Subscribe for 33¢ / day

Less than two hours of intense practice are on the docket for Riverton's Justin Allgaier at Daytona International Speedway on Friday.

With no offseason testing allowed, that's fewer than 120 minutes at the disposal of the Central Illinois native and his teammates to sort through the rather complex intricacies of finding the right combination of horsepower and handling necessary to compete in the restrictor plate, pack-racing of Daytona.

"It's understanding the balance between having sheer, raw speed and being able to manage it," Allgaier told The Pantagraph by phone from Daytona on Wednesday. "We're going to have to use the limited time to the best of our ability."

Allgaier, 31, will be working with one of the premier organizations in the business as he begins his third season as a full-time driver in the NASCAR Xfinity Series for JR Motorsports, a team owned by icon Dale Earnhardt Jr., his sister Kelley and NASCAR Cup series car owner Rick Hendrick. 

The team will unload five cars for Friday's practice and Saturday morning's qualifying, before Saturday afternoon's Power Shares QQQ 300 Xfinity Series race (1:30 p.m, FS1), annually a highlight of Speedweeks and Daytona 500 weekend at the self-proclaimed World Center of Racing.

Allgaier and teammates Michael Annett, Chase Elliott, Tyler Reddick and Elliott Sadler will be in cars that have been slightly altered from those of a year ago.

"We raced a few races last year with this composite body and it did change the way we drove and the way it was set up for the draft," Allgaier said. "But, fundamentally, it's pretty similar."

Allgaier is hoping to qualify for his 15th Xfinity Series start at Daytona. He's had three top-5s and six top-10s with a best finish of second in the July race in 2016.

A front-runner in the second-tier Xfinity ranks since teaming up with JR Motorsports, Allgaier finished third in the point standings in each of his first two seasons with the team. Last year, JR Motorsports posted a 1-2-3 sweep of the top spots in the series.

"Last year we grew tremendously as a team and put ourselves in a position to win a championship," he said. "We've got a great team and a great organization."

Among the favorites in the title chase once more, Allgaier is hoping for a better start to the 2018 season than he had a year ago at Daytona. Just 28 laps in, he was clipped and turned around by another competitor and crashed hard into the wall.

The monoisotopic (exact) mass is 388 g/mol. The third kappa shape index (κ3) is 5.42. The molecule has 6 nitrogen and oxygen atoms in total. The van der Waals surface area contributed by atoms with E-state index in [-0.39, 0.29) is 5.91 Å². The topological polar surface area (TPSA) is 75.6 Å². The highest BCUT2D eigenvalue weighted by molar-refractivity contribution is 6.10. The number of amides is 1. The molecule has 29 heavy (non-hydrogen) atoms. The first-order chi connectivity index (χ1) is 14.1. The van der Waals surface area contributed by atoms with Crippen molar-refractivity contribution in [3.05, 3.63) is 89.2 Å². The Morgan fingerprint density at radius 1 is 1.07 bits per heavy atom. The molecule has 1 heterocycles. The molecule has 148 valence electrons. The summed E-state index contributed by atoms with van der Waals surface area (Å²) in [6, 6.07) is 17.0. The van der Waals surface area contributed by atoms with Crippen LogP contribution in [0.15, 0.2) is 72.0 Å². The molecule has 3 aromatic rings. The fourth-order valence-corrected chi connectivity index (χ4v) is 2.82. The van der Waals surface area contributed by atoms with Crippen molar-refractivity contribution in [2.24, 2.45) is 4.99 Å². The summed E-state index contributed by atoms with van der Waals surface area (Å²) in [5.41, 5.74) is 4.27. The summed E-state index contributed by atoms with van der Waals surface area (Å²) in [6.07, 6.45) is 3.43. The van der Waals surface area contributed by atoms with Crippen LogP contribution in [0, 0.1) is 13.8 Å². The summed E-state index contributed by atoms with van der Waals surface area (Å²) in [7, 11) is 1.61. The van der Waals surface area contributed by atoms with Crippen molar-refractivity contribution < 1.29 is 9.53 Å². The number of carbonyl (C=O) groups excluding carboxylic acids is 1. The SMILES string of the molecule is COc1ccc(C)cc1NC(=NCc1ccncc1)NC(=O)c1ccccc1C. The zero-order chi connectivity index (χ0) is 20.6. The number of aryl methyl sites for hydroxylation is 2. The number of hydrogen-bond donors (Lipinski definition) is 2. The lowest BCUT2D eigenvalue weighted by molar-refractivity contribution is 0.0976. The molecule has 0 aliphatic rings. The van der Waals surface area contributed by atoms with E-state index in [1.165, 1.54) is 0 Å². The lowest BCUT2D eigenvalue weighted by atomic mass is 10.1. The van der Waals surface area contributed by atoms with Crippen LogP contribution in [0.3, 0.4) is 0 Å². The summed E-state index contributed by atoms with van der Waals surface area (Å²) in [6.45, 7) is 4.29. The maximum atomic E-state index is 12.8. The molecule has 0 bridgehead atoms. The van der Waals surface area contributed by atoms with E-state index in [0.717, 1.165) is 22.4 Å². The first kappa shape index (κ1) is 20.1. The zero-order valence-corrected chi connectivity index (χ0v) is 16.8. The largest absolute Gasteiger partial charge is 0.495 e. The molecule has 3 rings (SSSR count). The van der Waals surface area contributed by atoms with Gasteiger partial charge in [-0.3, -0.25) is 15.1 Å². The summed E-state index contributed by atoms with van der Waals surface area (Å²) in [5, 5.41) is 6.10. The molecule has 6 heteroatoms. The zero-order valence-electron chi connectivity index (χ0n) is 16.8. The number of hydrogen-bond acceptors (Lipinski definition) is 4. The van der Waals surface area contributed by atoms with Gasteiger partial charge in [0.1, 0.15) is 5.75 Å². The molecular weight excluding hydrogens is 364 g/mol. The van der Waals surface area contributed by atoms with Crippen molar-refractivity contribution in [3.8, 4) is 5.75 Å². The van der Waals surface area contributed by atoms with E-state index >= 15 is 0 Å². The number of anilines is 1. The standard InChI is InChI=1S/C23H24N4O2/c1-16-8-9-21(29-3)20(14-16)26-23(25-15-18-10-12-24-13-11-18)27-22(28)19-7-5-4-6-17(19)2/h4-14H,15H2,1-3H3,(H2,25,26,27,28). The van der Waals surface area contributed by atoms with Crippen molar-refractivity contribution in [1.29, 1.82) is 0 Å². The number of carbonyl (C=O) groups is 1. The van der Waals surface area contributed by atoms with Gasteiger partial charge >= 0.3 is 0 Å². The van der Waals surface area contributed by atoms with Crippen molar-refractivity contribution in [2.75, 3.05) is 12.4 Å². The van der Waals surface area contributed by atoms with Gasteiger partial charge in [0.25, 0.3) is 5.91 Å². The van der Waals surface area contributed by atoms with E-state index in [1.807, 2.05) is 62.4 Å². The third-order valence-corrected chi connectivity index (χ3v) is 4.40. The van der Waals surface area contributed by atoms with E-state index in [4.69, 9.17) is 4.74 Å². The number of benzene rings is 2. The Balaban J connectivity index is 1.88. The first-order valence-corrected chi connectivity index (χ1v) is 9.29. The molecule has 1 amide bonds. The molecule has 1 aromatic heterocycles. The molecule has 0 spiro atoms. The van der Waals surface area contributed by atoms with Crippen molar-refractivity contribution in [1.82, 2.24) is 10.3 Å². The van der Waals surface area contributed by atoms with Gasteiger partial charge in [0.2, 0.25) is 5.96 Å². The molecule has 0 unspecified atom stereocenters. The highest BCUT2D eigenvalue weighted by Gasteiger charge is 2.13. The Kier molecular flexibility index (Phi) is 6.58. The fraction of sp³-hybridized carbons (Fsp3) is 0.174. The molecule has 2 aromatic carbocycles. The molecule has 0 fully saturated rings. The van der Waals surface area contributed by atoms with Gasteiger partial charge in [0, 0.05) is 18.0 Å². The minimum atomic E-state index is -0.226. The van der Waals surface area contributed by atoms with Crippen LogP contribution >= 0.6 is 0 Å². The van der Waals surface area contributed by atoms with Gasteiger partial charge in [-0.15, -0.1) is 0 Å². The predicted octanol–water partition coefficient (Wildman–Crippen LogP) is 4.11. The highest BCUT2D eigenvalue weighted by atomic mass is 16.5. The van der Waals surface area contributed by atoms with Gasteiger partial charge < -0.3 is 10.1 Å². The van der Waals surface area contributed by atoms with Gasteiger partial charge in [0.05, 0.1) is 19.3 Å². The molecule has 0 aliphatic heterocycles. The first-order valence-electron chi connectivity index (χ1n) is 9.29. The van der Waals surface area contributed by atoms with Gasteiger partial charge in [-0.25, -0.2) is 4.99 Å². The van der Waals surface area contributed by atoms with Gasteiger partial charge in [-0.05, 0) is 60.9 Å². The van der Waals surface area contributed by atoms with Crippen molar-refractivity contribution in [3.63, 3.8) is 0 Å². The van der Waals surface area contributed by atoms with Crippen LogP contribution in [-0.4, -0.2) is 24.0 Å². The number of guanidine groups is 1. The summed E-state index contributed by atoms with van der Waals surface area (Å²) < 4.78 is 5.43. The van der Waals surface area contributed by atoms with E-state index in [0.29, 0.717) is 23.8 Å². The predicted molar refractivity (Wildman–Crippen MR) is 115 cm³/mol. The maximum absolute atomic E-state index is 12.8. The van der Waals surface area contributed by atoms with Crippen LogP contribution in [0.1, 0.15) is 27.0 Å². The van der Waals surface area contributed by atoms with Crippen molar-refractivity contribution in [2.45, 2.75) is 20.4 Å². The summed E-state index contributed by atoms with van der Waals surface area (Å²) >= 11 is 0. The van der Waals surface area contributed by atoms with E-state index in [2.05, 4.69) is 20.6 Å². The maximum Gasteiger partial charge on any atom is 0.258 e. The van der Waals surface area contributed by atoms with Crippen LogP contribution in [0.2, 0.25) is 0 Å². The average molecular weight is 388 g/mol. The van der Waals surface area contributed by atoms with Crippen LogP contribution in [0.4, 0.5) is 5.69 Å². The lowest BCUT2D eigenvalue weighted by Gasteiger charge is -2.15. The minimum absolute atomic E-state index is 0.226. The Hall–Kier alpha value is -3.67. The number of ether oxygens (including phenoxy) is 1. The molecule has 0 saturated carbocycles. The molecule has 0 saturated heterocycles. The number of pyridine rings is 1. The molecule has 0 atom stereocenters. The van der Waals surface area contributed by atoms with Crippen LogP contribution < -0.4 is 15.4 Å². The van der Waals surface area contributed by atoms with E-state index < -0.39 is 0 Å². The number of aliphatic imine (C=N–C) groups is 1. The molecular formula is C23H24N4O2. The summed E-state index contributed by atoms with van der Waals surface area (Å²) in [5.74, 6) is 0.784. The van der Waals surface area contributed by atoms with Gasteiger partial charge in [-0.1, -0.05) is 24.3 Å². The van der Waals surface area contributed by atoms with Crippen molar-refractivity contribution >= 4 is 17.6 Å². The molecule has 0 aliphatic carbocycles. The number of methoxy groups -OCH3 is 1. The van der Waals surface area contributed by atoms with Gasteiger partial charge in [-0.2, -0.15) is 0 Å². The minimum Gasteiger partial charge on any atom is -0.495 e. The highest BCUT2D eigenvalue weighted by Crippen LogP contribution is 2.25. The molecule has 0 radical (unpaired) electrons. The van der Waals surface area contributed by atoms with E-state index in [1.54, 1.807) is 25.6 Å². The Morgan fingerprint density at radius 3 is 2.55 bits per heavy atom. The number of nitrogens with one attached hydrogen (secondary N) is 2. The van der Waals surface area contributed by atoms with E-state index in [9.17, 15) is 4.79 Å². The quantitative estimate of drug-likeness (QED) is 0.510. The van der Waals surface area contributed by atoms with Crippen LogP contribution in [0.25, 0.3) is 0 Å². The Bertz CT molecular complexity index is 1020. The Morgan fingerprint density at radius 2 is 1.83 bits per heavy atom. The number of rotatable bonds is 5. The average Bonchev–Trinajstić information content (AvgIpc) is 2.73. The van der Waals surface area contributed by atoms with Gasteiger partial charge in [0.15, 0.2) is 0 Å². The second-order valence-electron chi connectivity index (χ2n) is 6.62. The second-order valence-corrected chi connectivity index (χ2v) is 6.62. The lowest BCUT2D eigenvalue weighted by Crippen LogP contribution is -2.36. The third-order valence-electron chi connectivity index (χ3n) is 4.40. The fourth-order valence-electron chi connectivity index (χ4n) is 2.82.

"It was disappointing because we were running second or third at the time and had a really fast car," he said of his 30th-place finish.

He also finished 30th in the July race at the track, this time wrecking with four laps to go.

With the restrictor plates on the motors taking some punch out of the acceleration and the cars engineered and fabricated to run in tight packs for the entertainment value, incidents like those will often trigger what's known at Daytona and Talladega as "the big one," a massive accident that sends multiple cars careening out of control. 

"It's a very hard track because you're kind of at the mercy of everyone around you," Allgaier said, adding that a big challenge is finding the drafting partners who can best help you gain an advantage.

Allgaier has five Xfinity Series victories in a career that dates to 2008, two of them in his home state at Chicagoland Speedway in Joliet. He won at Joliet in 2011 before repeating there last year. His other victories came on short tracks at Nashville (2010) and Phoenix (2017). He also has a road course win at Circuit Gilles Villenueve in Montreal in 2012.

He is still no stranger to area dirt tracks in Central Illinois. Allgaier has established a business that produces shock absorber packages for race cars and uses his time in a modified at area tracks to stay on top of what seems to be constantly evolving shock technology.

"The shock business has been growing," he said. "For us, it's a matter of keeping up with things."

He also finds another benefit to competing on fairground bullrings.

"For me, we have a lot of our fans that watch the NASCAR races on TV that can come to the dirt tracks, but maybe don't get to make it to the bigger tracks," he said. "It's a good opportunity to meet them."

Between the full-time Xfinity ride and its accompanying sponsor commitments, as well as attempting to build a business on the side, Allgaier faces an increasingly busy schedule.

"The offseason wasn't really that 'off,'" he said. "Between leaving (the final 2017 race at) Homestead last November and coming here to Daytona, I think I was only home for eight days.

"But we did get to go back (to Central Illinois) and spend some time with the family and friends and we went to Disney World with my daughter for a few days. Now it's a matter of we're here and ready to go again."

Bruce Yentes covers motor sports for The Pantagraph and can be reached at Follow him on Twitter: @pg_yentes


Sports Writer

Load comments